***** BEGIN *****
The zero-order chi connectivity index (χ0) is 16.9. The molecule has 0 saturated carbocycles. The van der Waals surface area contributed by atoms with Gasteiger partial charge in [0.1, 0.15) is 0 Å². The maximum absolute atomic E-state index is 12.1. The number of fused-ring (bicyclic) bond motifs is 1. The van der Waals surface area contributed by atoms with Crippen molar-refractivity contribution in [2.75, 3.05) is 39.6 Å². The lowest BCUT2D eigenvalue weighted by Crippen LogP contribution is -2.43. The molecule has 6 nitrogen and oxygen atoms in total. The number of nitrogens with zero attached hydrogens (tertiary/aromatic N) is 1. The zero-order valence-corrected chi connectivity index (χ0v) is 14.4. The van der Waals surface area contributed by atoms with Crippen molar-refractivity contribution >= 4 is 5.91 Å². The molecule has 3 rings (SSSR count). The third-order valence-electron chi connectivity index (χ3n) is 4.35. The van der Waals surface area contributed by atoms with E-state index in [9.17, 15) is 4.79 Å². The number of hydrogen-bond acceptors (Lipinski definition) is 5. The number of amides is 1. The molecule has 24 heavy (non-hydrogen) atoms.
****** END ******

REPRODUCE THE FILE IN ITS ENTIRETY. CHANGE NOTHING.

The zero-order chi connectivity index (χ0) is 16.9. The molecule has 0 saturated carbocycles. The van der Waals surface area contributed by atoms with Gasteiger partial charge in [0.1, 0.15) is 0 Å². The maximum absolute atomic E-state index is 12.1. The number of fused-ring (bicyclic) bond motifs is 1. The van der Waals surface area contributed by atoms with Crippen molar-refractivity contribution in [2.75, 3.05) is 39.6 Å². The lowest BCUT2D eigenvalue weighted by Crippen LogP contribution is -2.43. The molecule has 6 nitrogen and oxygen atoms in total. The number of nitrogens with zero attached hydrogens (tertiary/aromatic N) is 1. The zero-order valence-corrected chi connectivity index (χ0v) is 14.4. The van der Waals surface area contributed by atoms with Crippen molar-refractivity contribution >= 4 is 5.91 Å². The molecule has 3 rings (SSSR count). The third-order valence-electron chi connectivity index (χ3n) is 4.35. The van der Waals surface area contributed by atoms with E-state index in [9.17, 15) is 4.79 Å². The number of hydrogen-bond acceptors (Lipinski definition) is 5. The number of amides is 1. The molecule has 24 heavy (non-hydrogen) atoms.